Bring On The Chop
For retail and amateur traders, choppy markets can be very hard to trade as they are non-directional and require a decent amount of capital to scalp properly. Wednesday was the epitome of a choppy market as U.S. equities and respective indices traded in a tight range back and forth with no real news to speak of.
But for proprietary traders and market makers, the choppiness is welcome. It brings back much-needed volume as well as volatility to the market which is generally the heart and soul for both hedge funds and proprietary trading firms.
“On choppy days like today [Wednesday], we do well. It gives us the volumes we need and even the slight increase in the VIX is welcome,” one market making firm told Markets Media. “With markets like these, it enables us to send out more orders to the exchanges and increases the likelihood that they’ll hit.”
As recently as October of 2011, the CBOE Volatility Index (VIX) was at 45. As markets calmed and winter took hold, the VIX quickly fell below the key 30 point mark on December 8 and then below 20 on January 19. The index has had a difficult time climbing above 20 since then, indicating that traders are undeterred from driving equities higher.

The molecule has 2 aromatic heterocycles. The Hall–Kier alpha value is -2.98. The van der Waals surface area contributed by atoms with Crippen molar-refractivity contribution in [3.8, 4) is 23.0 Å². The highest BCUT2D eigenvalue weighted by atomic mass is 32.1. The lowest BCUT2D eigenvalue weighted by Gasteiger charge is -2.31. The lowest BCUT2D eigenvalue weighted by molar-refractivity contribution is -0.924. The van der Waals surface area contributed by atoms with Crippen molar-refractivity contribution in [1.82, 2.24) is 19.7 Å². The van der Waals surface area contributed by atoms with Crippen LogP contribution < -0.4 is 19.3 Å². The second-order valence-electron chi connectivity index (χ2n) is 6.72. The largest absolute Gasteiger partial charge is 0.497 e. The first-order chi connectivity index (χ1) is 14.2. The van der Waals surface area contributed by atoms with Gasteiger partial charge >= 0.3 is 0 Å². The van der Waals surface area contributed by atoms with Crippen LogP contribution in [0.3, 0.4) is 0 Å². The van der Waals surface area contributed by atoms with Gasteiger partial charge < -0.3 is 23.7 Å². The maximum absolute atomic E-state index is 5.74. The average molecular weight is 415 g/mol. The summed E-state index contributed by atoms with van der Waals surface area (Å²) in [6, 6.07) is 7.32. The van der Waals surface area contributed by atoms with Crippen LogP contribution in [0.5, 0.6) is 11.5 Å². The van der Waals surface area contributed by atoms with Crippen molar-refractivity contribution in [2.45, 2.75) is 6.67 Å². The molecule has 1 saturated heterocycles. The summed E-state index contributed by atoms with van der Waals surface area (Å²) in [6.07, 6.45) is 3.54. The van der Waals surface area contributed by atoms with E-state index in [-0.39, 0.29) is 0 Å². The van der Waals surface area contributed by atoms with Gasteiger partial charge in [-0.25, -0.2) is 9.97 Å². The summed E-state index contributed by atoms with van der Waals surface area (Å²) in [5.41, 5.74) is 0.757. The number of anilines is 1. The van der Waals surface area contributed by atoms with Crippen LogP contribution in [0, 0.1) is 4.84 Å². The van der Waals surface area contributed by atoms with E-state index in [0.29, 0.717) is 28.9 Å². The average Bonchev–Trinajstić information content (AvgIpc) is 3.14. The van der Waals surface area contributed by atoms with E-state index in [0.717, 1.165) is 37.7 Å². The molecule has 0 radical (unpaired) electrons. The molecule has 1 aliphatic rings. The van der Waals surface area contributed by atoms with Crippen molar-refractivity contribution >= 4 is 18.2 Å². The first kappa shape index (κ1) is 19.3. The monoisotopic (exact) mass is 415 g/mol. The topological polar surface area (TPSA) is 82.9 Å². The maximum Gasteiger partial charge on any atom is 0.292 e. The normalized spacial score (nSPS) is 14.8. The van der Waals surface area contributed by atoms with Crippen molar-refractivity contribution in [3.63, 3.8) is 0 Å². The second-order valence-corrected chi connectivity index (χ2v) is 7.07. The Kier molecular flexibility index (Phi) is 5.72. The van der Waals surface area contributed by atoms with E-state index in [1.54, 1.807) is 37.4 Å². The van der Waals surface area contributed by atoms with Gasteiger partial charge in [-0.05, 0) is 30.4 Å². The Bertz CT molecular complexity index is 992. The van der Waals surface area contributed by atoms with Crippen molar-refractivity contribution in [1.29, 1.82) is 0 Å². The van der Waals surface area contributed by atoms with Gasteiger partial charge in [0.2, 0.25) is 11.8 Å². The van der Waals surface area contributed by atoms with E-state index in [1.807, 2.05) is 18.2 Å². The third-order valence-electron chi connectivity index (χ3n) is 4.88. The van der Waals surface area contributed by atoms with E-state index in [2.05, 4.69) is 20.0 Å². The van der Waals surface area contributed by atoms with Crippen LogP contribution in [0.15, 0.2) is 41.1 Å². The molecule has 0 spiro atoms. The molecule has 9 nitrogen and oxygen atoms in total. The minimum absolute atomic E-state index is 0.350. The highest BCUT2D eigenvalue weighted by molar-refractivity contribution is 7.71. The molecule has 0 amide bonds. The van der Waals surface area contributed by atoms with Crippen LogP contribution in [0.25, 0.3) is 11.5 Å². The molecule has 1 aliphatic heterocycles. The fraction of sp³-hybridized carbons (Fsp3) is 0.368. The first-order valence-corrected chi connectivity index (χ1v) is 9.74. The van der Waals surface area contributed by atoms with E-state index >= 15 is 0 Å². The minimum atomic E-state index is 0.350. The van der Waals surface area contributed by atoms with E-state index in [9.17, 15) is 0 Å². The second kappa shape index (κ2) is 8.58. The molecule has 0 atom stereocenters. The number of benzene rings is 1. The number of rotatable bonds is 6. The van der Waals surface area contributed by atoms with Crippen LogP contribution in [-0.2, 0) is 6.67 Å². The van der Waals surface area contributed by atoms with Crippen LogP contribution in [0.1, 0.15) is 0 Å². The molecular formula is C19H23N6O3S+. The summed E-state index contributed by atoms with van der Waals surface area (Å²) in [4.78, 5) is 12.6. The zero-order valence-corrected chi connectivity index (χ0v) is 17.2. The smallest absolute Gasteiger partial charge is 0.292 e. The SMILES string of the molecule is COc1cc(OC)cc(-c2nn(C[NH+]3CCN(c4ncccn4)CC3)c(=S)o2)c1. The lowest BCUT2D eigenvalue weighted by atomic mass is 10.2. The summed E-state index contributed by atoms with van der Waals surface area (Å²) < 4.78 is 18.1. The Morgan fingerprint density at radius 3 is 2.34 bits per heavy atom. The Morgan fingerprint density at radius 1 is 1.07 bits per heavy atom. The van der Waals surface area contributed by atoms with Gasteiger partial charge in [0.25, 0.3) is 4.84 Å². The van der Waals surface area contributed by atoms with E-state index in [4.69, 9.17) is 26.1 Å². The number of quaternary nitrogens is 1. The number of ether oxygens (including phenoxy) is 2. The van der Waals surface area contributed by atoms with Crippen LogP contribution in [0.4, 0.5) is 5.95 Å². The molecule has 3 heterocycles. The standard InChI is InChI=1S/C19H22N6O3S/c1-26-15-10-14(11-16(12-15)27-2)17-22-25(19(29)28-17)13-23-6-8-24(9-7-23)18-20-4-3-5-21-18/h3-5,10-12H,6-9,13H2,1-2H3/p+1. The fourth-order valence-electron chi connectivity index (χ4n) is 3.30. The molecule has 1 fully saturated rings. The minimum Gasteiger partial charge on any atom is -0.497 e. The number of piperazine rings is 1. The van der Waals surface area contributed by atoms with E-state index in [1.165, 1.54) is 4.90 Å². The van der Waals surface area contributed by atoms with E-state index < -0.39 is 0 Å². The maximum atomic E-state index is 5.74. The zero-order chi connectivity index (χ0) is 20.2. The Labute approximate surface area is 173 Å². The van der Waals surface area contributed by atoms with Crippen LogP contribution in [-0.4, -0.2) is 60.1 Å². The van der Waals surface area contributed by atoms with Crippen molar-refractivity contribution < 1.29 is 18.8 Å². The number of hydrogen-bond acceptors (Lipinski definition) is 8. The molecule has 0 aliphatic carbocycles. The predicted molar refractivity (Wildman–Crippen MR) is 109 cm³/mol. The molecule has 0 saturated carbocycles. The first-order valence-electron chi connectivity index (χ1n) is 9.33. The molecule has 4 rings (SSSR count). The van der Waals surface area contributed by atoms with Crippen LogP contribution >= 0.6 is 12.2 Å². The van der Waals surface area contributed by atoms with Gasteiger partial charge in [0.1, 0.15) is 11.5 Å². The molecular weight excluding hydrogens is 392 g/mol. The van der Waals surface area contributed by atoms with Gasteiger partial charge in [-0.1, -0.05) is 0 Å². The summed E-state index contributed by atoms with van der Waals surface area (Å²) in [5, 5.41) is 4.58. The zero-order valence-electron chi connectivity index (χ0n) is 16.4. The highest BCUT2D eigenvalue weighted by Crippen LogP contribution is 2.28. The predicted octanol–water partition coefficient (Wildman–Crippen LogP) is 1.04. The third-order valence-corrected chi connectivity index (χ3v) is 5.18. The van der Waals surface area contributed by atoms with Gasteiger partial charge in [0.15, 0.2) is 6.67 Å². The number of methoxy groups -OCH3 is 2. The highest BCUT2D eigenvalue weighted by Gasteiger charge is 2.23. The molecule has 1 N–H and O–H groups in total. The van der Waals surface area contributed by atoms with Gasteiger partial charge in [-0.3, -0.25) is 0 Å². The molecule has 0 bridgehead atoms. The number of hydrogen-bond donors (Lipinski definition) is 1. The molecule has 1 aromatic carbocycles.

That low volatility isn’t expected to be the norm for much longer, however. Traders are waiting for a catalyst to drive up volatility and the 2012 presidential election this fall will do just that. “Volatility will spike as we close in on the election,” noted the market maker. “In the meantime, it will take an event related to the Middle East or something catastrophic to drive vol higher in the short-term.”
Management set key performance indicators to track progress of its strategic plan set in 2020.
Centrally cleared and settled transactions have been in continuously increasing demand.
ApeVue provides daily prices for around 100 non-public companies.
Long-time CEO discusses current topics in the trading of over the counter securities.
Annual investment banking fees were the strongest since records began in 2000.